Eitan Chitayat  49:03

I think it’s gonna be in Minneapolis.


Troy Guya 49:06

Seattle. Yeah, that’s where I am. Yeah.


Eitan Chitayat  49:10

Why did I think Minneapolis? Well, obviously, obviously, I could definitely edit that but up because I just sound like a moron. I want to ask you because I’m also cognizant of time. So besides Prince, and your wife, who’s been super, super influential to you, and why…


Troy Gua  49:37

Boy, that’s really…Ah, yeah, I guess I’m gonna have to say my dad because I was always so impressed with how he kind of made a quite a great life for himself, after having coming from a pretty difficult upbringing and a lot of sad stories. And it’s just childhood but he was an amazing father, I always felt safe. He, you know, crafted a life with his wife, my mom and he did it on his own terms essentially. And, and that is inspirational to me to be able to create something out of nothing, though he did that, as well.


Eitan Chitayat  50:22

Anyone else?


Troy Gua  50:27

Gosh, I don’t know why take a look, because it’s difficult, you know what…Muhammad Ali. I’m all about the folks who were forging their own paths. And, you know, kind of shocking the folks aside that are naysayers and, you know, forging ahead. But he’s definitely one of those men too, like people that did it their way. Absolutely. That’s it.


Eitan Chitayat  50:54

He definitely did it his own way. You know, I’ve been watching a lot of interviews of him. In the last, you know, in the last year, I’m on Facebook a little bit more, and people post these videos and interviews and clips. Man, did he have a gift? I mean, with expression? No, it’s not just, of course, you know, he’s a good boxer, but it was his personality. And his defiance. And I think you know, what you said about you wanting to do things your way or prints, you know, it’s defiance actually and high. And having the chops to back it up. You can’t just be defiant, you have to have something going for you as well.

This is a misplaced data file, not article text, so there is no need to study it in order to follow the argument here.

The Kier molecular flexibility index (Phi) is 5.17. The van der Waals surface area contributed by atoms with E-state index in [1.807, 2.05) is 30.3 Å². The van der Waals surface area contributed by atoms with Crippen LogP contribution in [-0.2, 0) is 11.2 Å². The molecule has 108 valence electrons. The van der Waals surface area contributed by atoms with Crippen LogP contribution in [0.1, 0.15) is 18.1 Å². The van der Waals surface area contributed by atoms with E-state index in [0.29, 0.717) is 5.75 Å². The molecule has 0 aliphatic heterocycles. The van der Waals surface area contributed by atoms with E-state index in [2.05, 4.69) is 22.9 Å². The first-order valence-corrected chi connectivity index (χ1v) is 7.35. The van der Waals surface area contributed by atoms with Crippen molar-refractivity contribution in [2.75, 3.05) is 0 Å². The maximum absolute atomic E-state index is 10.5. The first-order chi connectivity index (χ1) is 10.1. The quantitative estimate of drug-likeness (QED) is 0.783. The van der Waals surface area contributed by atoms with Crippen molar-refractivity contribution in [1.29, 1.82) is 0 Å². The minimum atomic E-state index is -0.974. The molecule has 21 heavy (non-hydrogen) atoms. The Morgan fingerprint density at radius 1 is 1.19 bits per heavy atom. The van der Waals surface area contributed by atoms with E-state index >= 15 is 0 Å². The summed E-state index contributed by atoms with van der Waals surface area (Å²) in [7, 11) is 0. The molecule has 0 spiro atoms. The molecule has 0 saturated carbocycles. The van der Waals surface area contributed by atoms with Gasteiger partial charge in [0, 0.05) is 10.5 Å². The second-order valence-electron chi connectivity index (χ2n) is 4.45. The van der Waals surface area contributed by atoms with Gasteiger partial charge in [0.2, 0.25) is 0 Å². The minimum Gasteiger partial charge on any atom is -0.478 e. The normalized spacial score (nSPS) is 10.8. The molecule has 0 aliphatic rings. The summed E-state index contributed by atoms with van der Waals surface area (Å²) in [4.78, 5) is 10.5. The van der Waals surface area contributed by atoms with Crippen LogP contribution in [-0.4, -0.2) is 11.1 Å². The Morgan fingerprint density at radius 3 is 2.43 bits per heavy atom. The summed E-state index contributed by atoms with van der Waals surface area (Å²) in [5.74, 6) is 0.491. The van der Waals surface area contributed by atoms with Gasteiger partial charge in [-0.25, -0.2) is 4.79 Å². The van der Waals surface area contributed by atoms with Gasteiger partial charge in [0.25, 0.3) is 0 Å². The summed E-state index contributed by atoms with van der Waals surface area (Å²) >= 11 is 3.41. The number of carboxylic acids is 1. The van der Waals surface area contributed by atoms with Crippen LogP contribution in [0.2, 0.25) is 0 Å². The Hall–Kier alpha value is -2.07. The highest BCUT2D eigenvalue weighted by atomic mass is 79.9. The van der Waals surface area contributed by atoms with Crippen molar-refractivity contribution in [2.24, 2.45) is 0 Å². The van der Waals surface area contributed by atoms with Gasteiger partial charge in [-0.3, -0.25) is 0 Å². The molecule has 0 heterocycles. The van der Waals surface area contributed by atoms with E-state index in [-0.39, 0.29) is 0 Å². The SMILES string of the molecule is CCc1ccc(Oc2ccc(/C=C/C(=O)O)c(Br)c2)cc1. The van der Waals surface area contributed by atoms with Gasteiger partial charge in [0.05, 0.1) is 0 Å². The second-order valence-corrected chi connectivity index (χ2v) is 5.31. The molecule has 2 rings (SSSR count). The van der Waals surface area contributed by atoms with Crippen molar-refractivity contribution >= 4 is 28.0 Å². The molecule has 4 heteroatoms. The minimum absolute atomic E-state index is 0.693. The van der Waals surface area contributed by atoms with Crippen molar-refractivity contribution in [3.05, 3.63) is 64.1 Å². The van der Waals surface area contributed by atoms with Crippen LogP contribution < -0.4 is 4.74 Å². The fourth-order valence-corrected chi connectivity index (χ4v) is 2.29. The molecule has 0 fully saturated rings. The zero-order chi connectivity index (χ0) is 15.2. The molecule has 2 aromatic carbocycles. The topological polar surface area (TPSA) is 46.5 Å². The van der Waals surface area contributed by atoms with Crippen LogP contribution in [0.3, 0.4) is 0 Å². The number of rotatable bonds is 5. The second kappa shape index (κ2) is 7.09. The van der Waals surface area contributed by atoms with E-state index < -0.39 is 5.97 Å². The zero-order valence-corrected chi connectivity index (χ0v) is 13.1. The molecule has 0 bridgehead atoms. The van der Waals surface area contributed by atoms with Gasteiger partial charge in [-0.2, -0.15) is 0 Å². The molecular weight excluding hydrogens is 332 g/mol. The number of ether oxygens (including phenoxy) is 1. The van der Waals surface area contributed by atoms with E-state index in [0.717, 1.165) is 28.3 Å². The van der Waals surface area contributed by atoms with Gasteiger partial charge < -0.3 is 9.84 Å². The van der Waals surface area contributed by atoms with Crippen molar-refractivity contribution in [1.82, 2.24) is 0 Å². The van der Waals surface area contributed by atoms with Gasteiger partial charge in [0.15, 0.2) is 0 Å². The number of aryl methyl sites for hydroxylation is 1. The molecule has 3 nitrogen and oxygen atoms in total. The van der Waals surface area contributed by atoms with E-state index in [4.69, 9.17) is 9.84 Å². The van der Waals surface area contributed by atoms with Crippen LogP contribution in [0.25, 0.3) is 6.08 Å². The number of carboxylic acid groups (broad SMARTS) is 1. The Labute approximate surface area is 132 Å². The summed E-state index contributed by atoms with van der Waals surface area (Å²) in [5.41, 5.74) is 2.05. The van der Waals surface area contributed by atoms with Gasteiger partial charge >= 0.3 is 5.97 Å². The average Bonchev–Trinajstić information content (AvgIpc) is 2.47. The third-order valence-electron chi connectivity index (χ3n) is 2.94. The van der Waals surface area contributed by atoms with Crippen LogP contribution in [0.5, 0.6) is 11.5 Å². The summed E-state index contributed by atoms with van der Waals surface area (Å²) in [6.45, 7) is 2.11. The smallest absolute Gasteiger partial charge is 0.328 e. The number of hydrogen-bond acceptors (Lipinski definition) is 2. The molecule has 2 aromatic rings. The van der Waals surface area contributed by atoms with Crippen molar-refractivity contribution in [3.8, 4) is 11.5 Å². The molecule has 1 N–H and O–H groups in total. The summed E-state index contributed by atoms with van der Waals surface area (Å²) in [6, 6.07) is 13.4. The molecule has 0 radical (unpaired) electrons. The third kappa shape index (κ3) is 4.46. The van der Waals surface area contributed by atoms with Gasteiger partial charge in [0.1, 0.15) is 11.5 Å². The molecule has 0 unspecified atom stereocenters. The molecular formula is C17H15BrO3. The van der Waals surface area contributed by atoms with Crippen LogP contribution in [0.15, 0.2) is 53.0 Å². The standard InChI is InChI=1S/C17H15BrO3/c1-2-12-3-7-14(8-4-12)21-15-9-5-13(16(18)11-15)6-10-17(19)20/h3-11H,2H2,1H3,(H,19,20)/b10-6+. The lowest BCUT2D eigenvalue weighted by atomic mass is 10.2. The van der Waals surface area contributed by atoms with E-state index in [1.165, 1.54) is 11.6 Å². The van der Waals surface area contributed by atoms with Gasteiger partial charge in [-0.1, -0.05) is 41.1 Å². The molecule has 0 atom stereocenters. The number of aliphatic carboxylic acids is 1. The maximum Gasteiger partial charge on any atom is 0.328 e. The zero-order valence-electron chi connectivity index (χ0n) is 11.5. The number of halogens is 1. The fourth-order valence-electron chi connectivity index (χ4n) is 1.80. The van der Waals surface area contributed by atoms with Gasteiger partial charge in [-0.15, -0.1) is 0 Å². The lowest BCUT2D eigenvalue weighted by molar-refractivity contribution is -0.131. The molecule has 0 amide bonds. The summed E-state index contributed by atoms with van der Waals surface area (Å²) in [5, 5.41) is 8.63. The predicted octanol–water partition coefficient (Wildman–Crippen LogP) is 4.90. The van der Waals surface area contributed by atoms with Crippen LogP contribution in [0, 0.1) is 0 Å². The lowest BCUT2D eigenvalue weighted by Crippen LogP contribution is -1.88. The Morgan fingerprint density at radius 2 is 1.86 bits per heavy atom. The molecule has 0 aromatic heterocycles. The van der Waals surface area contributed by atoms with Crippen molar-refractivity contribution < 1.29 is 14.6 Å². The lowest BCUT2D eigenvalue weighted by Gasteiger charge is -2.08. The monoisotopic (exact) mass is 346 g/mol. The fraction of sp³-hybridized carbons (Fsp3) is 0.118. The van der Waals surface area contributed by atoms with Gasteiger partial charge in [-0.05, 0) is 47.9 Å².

Troy Gua  51:32

Yeah, that’s absolutely true. You know, and I think maybe I think of defiance, like as a negative word, but it’s not. I don’t think you know, it’s not. And you’re right, it is defiance. And you have to be brave to be defiant to.


Eitan Chitayat  51:46

Yeah, bravery is a, you know, I especially see now, I talked about it with, with my last interview a guy called Daniel Rosenberg, about anti semitism. You know, we talked a lot about anti semitism. But we also talked a lot about canceled culture, which is very challenging right now. Because I don’t know what your opinions are. And we don’t need to get too deep into it. But like this, you know, whether you’re on the far left or on the far right, there’s a mob, there’s a mob out there. And it’s very difficult today to speak up. And because you’re going to get torn down by this mob. And I think that you do have to be brave, you have to be very, very brave and to be defiant. So I see defined as a strength. Yeah, as a strength. Absolutely. I mean, hopefully, you’re on the right side, you know, you know, it’s always subjective. But you know, from what from where I stand, there typically is a right and a wrong. And if you can be defined in the face of the mob, which is to me inherently that word is a negative, then that’s ultimately a good thing. Try what something can then hit you with something else, which is going to be very hard to answer. So think about it. What’s something that absolutely nobody knows about you? Not even Katherine?


Troy Gua  53:13

Not even can even Katherine. Hmm, oh, boy. She knows everything. I could be silly. You know, pretty much everything I was going to, you know, like, the thing that first pops into my head was like, you know, I’m like a recovering addict. But we already covered that. And I think people I think a lot of people know that.